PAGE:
Fraker's comprehensive work explains how the years Lincoln spent riding the circuit, parts of it anti-slavery and parts of it pro-slavery, taught him, first, how to understand the thinking underlying both positions and, second, how to articulate his anti-slavery beliefs in a way most likely to persuade those in the middle, or even mildly pro-slavery. Lincoln learned to speak about this explosive issue in non-inflammatory ways.
Hildene's Executive Director, Seth Bongartz, has said that, "Aside from Lincoln himself, two things made him president, Stephen Douglas in his role as political foil, and the Illinois Eighth Judicial Circuit as training ground for honing his language about slavery."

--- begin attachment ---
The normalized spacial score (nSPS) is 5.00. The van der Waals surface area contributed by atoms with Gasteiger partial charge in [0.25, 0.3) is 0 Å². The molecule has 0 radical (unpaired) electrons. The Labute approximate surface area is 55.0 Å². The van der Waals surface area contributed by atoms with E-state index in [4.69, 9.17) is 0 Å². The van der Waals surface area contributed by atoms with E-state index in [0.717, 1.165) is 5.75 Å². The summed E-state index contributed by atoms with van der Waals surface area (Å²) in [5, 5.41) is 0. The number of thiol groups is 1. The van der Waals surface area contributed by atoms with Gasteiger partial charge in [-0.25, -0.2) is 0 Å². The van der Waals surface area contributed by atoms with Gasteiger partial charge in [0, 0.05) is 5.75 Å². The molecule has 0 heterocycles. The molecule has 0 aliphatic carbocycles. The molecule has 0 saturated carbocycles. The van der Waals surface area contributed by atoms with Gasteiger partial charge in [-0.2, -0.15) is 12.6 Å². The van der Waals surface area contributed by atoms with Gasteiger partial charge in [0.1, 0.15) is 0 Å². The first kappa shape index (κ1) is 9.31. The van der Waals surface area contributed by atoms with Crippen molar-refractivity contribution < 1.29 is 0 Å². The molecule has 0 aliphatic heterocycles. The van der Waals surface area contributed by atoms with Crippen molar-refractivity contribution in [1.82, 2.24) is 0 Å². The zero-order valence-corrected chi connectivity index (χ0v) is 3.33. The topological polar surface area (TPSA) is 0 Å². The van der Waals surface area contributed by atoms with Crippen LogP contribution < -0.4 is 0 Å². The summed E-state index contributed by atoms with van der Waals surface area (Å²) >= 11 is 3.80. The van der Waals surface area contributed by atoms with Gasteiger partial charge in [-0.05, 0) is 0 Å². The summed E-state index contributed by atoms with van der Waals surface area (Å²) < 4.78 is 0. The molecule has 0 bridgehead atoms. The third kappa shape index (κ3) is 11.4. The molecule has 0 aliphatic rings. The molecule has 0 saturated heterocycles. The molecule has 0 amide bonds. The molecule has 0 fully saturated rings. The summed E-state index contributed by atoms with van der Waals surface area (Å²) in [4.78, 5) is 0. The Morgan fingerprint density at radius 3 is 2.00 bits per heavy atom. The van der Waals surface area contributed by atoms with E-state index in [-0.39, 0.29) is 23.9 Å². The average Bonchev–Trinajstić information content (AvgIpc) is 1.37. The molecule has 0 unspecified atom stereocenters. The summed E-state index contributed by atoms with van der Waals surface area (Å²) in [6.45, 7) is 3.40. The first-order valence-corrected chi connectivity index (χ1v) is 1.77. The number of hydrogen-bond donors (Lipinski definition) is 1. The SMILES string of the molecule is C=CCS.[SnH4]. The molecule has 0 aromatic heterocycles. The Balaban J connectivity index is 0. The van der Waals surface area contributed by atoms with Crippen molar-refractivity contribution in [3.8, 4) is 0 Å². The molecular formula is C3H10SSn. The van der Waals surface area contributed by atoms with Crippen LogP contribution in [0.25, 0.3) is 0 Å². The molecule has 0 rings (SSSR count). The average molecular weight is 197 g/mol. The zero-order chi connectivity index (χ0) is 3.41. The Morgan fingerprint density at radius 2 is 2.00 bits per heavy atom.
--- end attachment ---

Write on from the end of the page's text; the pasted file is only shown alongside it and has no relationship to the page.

Hildene's mission, Values into Action, is rooted in the Lincolnesque notions of civic responsibility and civil civic discourse. Fraker makes the case that by learning to listen and speak respectfully to those with whom he disagreed, Lincoln set an example that is just as relevant today as it was during the 1850s.
This program begins at 6 p.m. in Hildene's Beckwith Room and is free and open to the public.
The 40 minute presentation will be followed by a 20 minute question and answer session.
At 7 p.m., Fraker will sign books in The Museum Store.
For further information, contact Stephanie at 802-367-7960 or e-mail stephanie@ hildene.org.